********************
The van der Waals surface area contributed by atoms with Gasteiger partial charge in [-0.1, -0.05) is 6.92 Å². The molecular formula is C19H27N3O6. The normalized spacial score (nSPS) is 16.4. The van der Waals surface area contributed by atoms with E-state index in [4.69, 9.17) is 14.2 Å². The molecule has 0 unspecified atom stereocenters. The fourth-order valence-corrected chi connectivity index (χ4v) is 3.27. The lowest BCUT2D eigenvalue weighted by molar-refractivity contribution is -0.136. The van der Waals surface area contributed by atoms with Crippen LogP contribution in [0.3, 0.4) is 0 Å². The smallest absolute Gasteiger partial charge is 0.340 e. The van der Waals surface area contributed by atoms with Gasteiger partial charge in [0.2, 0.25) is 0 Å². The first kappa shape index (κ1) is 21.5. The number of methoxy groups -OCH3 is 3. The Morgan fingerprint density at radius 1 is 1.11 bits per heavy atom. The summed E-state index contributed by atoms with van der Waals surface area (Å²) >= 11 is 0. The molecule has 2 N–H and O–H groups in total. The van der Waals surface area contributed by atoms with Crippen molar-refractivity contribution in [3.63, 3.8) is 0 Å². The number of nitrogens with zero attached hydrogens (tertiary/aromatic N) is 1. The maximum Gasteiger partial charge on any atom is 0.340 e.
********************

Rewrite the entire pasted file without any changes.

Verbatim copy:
The van der Waals surface area contributed by atoms with Gasteiger partial charge in [-0.1, -0.05) is 6.92 Å². The molecular formula is C19H27N3O6. The normalized spacial score (nSPS) is 16.4. The van der Waals surface area contributed by atoms with E-state index in [4.69, 9.17) is 14.2 Å². The molecule has 0 unspecified atom stereocenters. The fourth-order valence-corrected chi connectivity index (χ4v) is 3.27. The lowest BCUT2D eigenvalue weighted by molar-refractivity contribution is -0.136. The van der Waals surface area contributed by atoms with Crippen LogP contribution in [0.3, 0.4) is 0 Å². The smallest absolute Gasteiger partial charge is 0.340 e. The van der Waals surface area contributed by atoms with Gasteiger partial charge in [0.2, 0.25) is 0 Å². The first kappa shape index (κ1) is 21.5. The number of methoxy groups -OCH3 is 3. The Morgan fingerprint density at radius 1 is 1.11 bits per heavy atom. The summed E-state index contributed by atoms with van der Waals surface area (Å²) >= 11 is 0. The molecule has 2 N–H and O–H groups in total. The van der Waals surface area contributed by atoms with Crippen molar-refractivity contribution in [3.63, 3.8) is 0 Å². The number of nitrogens with zero attached hydrogens (tertiary/aromatic N) is 1. The maximum Gasteiger partial charge on any atom is 0.340 e.